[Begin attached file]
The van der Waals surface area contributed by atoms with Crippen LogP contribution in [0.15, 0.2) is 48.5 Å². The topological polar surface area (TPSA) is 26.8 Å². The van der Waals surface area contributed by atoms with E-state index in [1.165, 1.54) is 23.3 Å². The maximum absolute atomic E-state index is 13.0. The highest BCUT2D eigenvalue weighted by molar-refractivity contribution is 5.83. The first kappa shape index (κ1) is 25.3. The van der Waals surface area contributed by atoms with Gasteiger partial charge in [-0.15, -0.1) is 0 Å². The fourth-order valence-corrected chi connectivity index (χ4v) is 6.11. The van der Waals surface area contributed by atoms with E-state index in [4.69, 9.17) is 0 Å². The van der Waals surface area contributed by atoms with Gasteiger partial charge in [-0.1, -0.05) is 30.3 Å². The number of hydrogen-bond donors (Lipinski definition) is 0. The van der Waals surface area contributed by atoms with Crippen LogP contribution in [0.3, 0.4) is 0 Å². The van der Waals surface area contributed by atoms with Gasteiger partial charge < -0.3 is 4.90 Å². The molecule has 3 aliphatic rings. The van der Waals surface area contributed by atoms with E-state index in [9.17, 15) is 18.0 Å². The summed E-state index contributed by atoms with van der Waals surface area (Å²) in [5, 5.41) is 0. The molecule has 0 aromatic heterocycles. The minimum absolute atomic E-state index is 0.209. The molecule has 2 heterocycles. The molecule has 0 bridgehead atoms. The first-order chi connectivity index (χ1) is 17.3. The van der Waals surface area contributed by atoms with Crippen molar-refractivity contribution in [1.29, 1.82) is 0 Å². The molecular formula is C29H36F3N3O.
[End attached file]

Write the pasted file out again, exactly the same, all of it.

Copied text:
The van der Waals surface area contributed by atoms with Crippen LogP contribution in [0.15, 0.2) is 48.5 Å². The topological polar surface area (TPSA) is 26.8 Å². The van der Waals surface area contributed by atoms with E-state index in [1.165, 1.54) is 23.3 Å². The maximum absolute atomic E-state index is 13.0. The highest BCUT2D eigenvalue weighted by molar-refractivity contribution is 5.83. The first kappa shape index (κ1) is 25.3. The van der Waals surface area contributed by atoms with Gasteiger partial charge in [-0.15, -0.1) is 0 Å². The fourth-order valence-corrected chi connectivity index (χ4v) is 6.11. The van der Waals surface area contributed by atoms with E-state index in [4.69, 9.17) is 0 Å². The van der Waals surface area contributed by atoms with Gasteiger partial charge in [-0.1, -0.05) is 30.3 Å². The number of hydrogen-bond donors (Lipinski definition) is 0. The van der Waals surface area contributed by atoms with Crippen LogP contribution in [0.3, 0.4) is 0 Å². The van der Waals surface area contributed by atoms with Gasteiger partial charge < -0.3 is 4.90 Å². The molecule has 3 aliphatic rings. The van der Waals surface area contributed by atoms with E-state index in [9.17, 15) is 18.0 Å². The summed E-state index contributed by atoms with van der Waals surface area (Å²) in [5, 5.41) is 0. The molecule has 0 aromatic heterocycles. The minimum absolute atomic E-state index is 0.209. The molecule has 2 heterocycles. The molecule has 0 bridgehead atoms. The first-order chi connectivity index (χ1) is 17.3. The van der Waals surface area contributed by atoms with Crippen molar-refractivity contribution in [1.29, 1.82) is 0 Å². The molecular formula is C29H36F3N3O.